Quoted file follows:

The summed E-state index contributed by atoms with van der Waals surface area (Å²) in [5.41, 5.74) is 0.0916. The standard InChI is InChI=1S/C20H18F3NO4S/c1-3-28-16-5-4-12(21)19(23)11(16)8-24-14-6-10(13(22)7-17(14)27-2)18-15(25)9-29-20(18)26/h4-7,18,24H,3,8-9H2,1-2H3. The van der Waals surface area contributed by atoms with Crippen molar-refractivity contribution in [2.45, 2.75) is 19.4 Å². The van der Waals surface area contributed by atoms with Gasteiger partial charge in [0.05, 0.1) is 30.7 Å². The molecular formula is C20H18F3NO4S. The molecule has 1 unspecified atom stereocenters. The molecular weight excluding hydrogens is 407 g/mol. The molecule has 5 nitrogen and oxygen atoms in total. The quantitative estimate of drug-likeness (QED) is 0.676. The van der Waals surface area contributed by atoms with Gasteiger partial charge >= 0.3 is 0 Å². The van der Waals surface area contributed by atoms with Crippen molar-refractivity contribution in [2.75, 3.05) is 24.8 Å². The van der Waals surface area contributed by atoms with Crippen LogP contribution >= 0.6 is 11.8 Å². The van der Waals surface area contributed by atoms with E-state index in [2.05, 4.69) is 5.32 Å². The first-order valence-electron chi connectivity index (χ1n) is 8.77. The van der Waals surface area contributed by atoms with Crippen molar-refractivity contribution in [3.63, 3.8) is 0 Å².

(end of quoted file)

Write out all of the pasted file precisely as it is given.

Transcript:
The summed E-state index contributed by atoms with van der Waals surface area (Å²) in [5.41, 5.74) is 0.0916. The standard InChI is InChI=1S/C20H18F3NO4S/c1-3-28-16-5-4-12(21)19(23)11(16)8-24-14-6-10(13(22)7-17(14)27-2)18-15(25)9-29-20(18)26/h4-7,18,24H,3,8-9H2,1-2H3. The van der Waals surface area contributed by atoms with Crippen molar-refractivity contribution in [2.45, 2.75) is 19.4 Å². The van der Waals surface area contributed by atoms with Gasteiger partial charge in [0.05, 0.1) is 30.7 Å². The molecular formula is C20H18F3NO4S. The molecule has 1 unspecified atom stereocenters. The molecular weight excluding hydrogens is 407 g/mol. The molecule has 5 nitrogen and oxygen atoms in total. The quantitative estimate of drug-likeness (QED) is 0.676. The van der Waals surface area contributed by atoms with Gasteiger partial charge >= 0.3 is 0 Å². The van der Waals surface area contributed by atoms with Crippen molar-refractivity contribution in [2.75, 3.05) is 24.8 Å². The van der Waals surface area contributed by atoms with Crippen LogP contribution >= 0.6 is 11.8 Å². The van der Waals surface area contributed by atoms with E-state index in [2.05, 4.69) is 5.32 Å². The first-order valence-electron chi connectivity index (χ1n) is 8.77. The van der Waals surface area contributed by atoms with Crippen molar-refractivity contribution in [3.63, 3.8) is 0 Å².